I first went to Ladurée when I was thirteen. This was many years ago, before the name was well-known in the States. It was a place that my parents had read about and they decided to take their two daughters there. We sat down in the salon and oohed and aaahed over everything as we ate the pastries and drank the tea. It was wonderful. The service was friendly and attentive and everything was delicious, but I haven't been back since. Ladurée is good, but pastries everywhere in Paris are good, and I never really got into the macaron food fad that everyone else seems to be following. Sure, I enjoy the delicate little rounds, but I'd rather have some good foie gras.
Recently, however, when my boyfriend came to visit, he brought two boxes of macarons for my family from Ladurée, sweetly packed and carried across the ocean for us. My sister and my parents were touched by his gesture, and it piqued my interest in going back to the shop.
Ladurée, which was founded back in 1862 (a fact that is printed on almost everything that bears their name, so I think they're rather proud of it), is often credited as being the first place in which the modern-day macaron was made. The modern-day macaron I speak of is a tiny "cake" (if one can even use that word) made of egg whites, almond flour, and sugar baked into small airy rounds that are smooth, crisp, and soft all at once. Two of these small "shells" are joined together by a ganache or jelly-like filling in the middle. Flavors can range from raspberry and chocolate to olive oil or thyme.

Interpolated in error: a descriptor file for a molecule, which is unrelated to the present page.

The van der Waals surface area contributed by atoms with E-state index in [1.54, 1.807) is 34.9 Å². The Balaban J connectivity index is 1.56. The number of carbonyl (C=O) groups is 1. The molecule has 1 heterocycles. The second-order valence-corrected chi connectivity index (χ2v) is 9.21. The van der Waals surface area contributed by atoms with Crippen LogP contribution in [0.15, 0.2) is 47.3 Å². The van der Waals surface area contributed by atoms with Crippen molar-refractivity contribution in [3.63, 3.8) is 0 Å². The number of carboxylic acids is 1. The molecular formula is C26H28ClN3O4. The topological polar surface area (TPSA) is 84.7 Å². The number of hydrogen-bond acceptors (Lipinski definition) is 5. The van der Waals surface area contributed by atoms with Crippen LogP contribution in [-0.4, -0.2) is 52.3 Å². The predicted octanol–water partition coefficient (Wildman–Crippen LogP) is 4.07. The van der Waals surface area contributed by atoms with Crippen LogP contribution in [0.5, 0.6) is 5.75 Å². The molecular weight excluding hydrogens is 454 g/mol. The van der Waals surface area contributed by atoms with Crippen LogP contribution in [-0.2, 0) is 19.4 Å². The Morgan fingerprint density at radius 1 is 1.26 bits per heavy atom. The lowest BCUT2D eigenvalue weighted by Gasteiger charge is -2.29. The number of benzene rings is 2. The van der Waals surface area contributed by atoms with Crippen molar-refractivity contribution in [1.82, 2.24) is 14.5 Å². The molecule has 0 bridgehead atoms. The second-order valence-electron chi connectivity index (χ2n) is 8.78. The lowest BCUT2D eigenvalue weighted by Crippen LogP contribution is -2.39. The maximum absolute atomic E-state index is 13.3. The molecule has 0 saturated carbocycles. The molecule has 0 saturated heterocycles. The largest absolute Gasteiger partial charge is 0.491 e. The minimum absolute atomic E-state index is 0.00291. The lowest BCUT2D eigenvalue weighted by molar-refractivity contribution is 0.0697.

I first visited Pierre Hermé two summers ago. I had heard much about it for years before then, but I just hadn't taken the time to visit. Pierre Hermé (the man) is famous in the gourmet pastry scene for his bold, sometimes risky, flavor pairings, including the very famous Ispahan, a macaron that combines raspberry, lychee, and rose together so successfully that it has been copied everywhere, including at Ladurée.
My sister and I went there together, and we didn't try any of the macarons (again, I was never big into the macaron craze), but we bought the Ispahan and a dark chocolate mousse pastry. I remember that the Ispahan was good, but I don't recall being blown away by it.
But I am no longer eighteen and it has been a long time since I was thirteen, and so I had to go back. I wanted to do a taste test between the two places and to compare the macarons at Pierre Hermé with those at Ladurée.